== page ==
hand-in-homework, score-high-on-tests, and please-the-teacher types of students and some are not.
Some gifted students are less motivated in certain subject areas, ask tons of questions, challenge authority,
play around, have high energy, don’t care about homework, and cause other issues for themselves in class that amount to not being a top scoring or top achieving student. But they are still gifted.
We are talking about social-emotional characteristics that stem from processing differences and from
viewing the world very differently than other children when we talk about “giftedness.” And we are talking about a social construct (where someone stands academically compared to others in a group,) when we talk about “achievement.”They can both exist in one child, but a gifted child does not have to be a top performer in order to be
There are many definitions regarding giftedness because it is difficult to put all the characteristics into
one short explanation. Yet the federal and state definitions out there deal with not only those who exhibit top performer characteristics
It is easy then to imagine that someone’s achievement may change in relation to what group they are with, what
advantages they have compared to others, what level of skill they have learned or practiced. That being said, it is reasonable to claim that high achievement is fluid and can change.
However, there is a lot of research out there that shows that giftedness consists of characteristics and needs that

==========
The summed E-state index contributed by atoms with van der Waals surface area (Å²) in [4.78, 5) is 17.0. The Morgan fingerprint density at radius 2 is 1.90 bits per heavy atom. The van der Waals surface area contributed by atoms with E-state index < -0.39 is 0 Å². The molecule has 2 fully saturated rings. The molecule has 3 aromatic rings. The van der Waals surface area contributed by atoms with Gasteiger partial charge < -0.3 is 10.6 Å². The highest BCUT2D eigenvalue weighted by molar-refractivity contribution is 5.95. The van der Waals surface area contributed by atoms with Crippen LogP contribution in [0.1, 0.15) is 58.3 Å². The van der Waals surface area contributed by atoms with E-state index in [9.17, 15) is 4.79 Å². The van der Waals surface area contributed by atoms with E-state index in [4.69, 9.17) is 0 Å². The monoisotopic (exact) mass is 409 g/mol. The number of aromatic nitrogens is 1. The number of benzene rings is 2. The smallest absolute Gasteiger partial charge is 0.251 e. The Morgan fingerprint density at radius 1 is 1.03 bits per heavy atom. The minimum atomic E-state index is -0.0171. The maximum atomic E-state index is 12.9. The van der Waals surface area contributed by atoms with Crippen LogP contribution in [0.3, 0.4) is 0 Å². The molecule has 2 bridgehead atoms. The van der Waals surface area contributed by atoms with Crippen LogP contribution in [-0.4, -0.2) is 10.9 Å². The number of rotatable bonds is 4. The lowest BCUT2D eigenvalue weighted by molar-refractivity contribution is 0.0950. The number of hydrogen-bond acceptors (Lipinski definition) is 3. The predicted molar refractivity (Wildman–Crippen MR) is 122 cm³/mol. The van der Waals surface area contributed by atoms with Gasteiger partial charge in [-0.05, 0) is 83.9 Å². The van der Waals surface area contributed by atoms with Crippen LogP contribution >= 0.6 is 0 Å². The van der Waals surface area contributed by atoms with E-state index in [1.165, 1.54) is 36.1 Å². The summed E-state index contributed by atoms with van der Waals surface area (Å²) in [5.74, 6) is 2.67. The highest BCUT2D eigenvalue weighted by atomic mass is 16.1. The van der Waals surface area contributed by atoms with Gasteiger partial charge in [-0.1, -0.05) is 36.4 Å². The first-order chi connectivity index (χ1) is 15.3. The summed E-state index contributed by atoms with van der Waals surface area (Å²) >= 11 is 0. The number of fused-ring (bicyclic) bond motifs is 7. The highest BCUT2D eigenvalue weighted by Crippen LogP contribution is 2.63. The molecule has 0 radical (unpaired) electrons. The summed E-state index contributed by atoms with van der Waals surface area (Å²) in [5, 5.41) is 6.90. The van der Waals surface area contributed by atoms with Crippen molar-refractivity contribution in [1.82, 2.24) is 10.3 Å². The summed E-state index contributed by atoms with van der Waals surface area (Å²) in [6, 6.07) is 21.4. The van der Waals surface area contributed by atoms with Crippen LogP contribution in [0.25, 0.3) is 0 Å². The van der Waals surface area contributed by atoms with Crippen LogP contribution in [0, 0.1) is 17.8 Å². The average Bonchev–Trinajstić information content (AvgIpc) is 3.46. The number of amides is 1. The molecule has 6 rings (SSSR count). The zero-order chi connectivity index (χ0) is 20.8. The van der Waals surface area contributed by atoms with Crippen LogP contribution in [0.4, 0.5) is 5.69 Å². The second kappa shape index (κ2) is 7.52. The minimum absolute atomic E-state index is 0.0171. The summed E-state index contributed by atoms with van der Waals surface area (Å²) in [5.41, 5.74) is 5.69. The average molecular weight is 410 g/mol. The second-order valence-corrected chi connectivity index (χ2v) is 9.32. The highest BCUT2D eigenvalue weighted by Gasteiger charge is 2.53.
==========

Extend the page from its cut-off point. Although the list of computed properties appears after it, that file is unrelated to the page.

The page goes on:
come from different processing patterns in a person’s brain. Even those characteristics and needs may change over time with support and practicing new skills, but the brain processing patterns are already there and although they
may change too, a gifted person is gifted throughout their lifespan. The asynchrony of a highly intelligent person’s abilities versus their emotional or behavioral skills may shift and change throughout time but their intellectual
abilities will continue to function with quick processing speeds and unless something traumatic occurs like an injury to the brain or a degenerating disease such as a memory-loss condition causes setbacks, they remain a gifted person regardless of the progress they make in their skill levels.
This is an interesting thought, as some educators and authors like to claim that giftedness changes. That over time
a person can become gifted or can lose giftedness. It was suggested at one of the trainings I attended this year that our education system should have an “exit policy” for our gifted program. This is not unreasonable if used for the
right reasons- if a child functions better in a different class or does not want to participate in the services. But the speaker at our meeting stated that sometimes kids become less gifted or maybe we made a “mistake” and the child was never gifted and was unfortunately placed in the wrong program. I couldn’t help myself- I raised my hand and loudly declared how horrible I felt this statement was and all that it implied.
Basically, if that line of reasoning was continued, that would mean that if a child did not succeed in a